Robinson has a three-shot lead; Tattar up by five.
September 3, 2023 by Kingsley Flett in Analysis, Recap with comments
For the fourth round in a row, the top of the MPO leaderboard at the Pro World Championships has been shuffled more than a deck of cards at a poker game. Of the lead card that took the course on Saturday, only the tournament leader heading into championship Sunday, Isaac Robinson, stays in the top four. Just like between rounds three and four, three lead card members have been swapped out for fresh contenders: this time all from the third card.
The story of Chris Dickerson’s round is the least-sad of three sorry tales: he fared relatively well compared to the other two who slipped out of the top card, dropping only to the chase card, five strokes off the pace. James Proctor fell 14 places down to 17th after his 2-under-par round that included three bogeys and a double bogey on hole 11. On the same hole, Cole Redalen, the leader after three rounds, threw his putt wide of the basket and long into OB to also score a double bogey. In Redalen’s case, though, the damage had already been done. The round three leader had already bogeyed four holes on his way to 3-over-par for the day and a slide down to a share of 23rd place.
Dickerson was one of five other players besides Robinson to either hold or share the lead during the round. Eagle McMahon topped the table for much of the early part of the round on his way to a new course record, a sparkling 14-under 49. Calvin Heimburg grabbed the outright lead off the third card with a birdie on hole 14 and either held or shared the number one spot until an inexplicable mistake on the tee of hole 18.
“You just can’t throw it OB, especially not right and that’s what I did,” said Heimburg after the round. After re-teeing and making the correction to land in the center fairway, Heimburg then threw his approach 20 feet wide and missed the testing putt to save bogey, dropping from a share of the lead to what would become a 3-stroke deficit after Robinson birdied the same hole.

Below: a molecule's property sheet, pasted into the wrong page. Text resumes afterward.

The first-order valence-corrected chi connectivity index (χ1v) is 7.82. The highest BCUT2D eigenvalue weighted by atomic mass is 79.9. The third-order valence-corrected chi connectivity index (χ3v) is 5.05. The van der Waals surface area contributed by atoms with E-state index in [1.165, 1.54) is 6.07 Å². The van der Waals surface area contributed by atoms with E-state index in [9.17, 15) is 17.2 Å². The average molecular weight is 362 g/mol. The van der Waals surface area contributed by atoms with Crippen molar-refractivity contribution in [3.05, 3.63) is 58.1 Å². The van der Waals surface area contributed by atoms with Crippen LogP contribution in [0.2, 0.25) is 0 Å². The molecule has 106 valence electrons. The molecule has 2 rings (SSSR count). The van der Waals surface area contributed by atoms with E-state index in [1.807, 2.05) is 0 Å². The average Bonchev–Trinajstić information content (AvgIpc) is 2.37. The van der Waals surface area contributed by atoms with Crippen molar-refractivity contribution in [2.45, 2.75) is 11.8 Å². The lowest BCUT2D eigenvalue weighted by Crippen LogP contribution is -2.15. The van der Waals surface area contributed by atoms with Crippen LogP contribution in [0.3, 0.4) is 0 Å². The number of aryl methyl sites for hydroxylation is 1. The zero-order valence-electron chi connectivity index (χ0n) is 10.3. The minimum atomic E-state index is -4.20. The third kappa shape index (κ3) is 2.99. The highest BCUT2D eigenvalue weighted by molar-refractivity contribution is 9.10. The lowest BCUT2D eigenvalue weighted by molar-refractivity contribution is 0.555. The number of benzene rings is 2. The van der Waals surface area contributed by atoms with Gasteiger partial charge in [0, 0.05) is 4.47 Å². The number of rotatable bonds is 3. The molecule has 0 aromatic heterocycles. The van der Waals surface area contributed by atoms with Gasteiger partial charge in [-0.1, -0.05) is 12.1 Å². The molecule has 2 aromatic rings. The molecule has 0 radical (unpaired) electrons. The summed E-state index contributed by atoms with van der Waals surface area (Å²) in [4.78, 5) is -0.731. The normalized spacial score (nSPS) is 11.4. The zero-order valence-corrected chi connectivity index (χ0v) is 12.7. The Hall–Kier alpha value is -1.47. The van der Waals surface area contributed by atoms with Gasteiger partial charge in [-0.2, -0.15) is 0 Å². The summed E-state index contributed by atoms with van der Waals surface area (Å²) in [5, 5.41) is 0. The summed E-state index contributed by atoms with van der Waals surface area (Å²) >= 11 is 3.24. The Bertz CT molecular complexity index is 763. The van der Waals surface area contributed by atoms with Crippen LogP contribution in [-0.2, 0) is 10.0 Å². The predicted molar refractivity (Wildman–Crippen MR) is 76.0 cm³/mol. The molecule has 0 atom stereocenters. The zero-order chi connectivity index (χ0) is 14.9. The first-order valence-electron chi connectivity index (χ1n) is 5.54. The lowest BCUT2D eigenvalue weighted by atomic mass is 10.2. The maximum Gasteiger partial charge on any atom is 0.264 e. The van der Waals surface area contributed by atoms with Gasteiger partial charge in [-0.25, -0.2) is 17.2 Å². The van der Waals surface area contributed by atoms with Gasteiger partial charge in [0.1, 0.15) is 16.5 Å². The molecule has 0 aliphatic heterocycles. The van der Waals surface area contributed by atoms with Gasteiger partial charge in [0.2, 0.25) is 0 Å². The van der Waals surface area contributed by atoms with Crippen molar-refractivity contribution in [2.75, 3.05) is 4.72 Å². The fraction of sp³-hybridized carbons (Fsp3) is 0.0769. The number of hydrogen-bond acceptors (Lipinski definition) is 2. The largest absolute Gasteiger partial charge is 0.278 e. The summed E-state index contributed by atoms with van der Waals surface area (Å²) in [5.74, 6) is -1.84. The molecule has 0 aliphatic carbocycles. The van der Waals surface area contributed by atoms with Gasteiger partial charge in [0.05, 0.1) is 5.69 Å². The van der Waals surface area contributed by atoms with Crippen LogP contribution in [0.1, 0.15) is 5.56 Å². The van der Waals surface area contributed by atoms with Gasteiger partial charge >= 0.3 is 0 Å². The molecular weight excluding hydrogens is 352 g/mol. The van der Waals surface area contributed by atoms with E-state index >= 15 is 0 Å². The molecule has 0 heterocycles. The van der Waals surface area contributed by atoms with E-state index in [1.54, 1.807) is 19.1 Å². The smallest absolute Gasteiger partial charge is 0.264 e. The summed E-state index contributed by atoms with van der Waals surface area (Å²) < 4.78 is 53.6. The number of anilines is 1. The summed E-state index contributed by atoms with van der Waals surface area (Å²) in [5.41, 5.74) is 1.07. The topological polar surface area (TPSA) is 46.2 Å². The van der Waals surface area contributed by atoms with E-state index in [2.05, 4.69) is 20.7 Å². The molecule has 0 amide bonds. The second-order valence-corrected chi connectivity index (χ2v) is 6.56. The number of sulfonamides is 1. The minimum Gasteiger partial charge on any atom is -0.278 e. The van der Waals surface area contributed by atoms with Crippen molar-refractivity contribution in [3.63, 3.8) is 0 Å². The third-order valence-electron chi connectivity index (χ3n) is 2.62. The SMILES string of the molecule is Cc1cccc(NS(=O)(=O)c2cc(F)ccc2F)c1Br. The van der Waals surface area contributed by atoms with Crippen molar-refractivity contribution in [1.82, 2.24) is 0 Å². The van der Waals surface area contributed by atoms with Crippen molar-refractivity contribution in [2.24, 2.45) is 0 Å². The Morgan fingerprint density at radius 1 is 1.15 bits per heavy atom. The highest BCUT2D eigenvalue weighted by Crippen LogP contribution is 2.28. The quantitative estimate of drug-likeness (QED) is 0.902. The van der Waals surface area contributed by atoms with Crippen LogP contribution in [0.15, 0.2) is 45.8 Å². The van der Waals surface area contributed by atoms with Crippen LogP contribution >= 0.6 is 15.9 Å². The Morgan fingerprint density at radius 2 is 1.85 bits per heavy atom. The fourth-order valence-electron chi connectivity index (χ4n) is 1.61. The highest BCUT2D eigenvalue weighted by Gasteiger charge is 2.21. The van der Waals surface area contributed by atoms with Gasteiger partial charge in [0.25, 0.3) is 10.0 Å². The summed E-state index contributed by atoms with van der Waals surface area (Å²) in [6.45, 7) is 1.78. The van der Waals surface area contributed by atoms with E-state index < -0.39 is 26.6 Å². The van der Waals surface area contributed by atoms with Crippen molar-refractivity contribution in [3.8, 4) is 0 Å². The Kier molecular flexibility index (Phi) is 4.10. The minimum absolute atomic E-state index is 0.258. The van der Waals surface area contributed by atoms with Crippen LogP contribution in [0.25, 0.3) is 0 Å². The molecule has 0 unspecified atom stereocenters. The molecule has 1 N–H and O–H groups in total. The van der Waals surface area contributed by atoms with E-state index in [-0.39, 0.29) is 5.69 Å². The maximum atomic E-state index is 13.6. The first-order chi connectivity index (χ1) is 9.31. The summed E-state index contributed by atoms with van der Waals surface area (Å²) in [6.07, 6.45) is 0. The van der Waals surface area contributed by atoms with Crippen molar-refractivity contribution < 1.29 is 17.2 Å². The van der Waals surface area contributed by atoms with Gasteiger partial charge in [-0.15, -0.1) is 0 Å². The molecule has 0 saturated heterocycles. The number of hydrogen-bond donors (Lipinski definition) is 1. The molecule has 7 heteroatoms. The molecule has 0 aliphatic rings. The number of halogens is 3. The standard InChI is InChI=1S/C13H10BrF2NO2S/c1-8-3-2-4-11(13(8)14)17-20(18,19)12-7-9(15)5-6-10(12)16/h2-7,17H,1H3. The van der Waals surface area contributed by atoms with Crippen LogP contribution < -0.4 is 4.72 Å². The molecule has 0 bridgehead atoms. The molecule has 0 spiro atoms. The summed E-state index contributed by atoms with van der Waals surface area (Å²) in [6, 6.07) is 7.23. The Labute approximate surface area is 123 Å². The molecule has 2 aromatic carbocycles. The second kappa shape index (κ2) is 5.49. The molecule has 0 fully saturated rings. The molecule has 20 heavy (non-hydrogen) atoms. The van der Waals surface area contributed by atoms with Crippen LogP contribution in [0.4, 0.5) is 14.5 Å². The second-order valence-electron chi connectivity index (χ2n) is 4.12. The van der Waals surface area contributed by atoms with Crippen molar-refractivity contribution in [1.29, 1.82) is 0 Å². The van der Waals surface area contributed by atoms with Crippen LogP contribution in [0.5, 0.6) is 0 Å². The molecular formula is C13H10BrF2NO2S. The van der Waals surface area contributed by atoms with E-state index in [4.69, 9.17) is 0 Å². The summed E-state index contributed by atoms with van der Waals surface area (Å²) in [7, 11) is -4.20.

Heimburg, frustrated, paced off to the edge of the circle and shook his head. Nowhere near as upset as Dickerson became, though. After missing a Circle 2 putt for the outright lead, Dickerson had his comebacker from inside the bullseye lift a little too high into the chains and fall out right. Dickerson followed the bogey up by throwing OB off the next tee for another bogey. Then, after missing the mando on hole 13 and dropping four strokes off the pace back to a share of 8th place, Dickerson gave one of the trees surrounding the basket a little short-armed jab that had some anger behind it. The immediate reaction of the DGN commentary team was to ask the question, “Which hand did he punch the tree with?” followed by “Oh, OK, it was only his left hand.”
While most of the lead card were tumbling down the board, a couple of players were making themselves known. After Evan Scott buried a 50 foot putt off one knee to the elevated basket on hole 13, it became apparent that it wasn’t only Heimburg who was lighting it up from the third card. Scott, who sits three shots back in second place after finishing with a 12-under, was asked after the round about the benefit of playing alongside someone like Calvin when he’s on fire.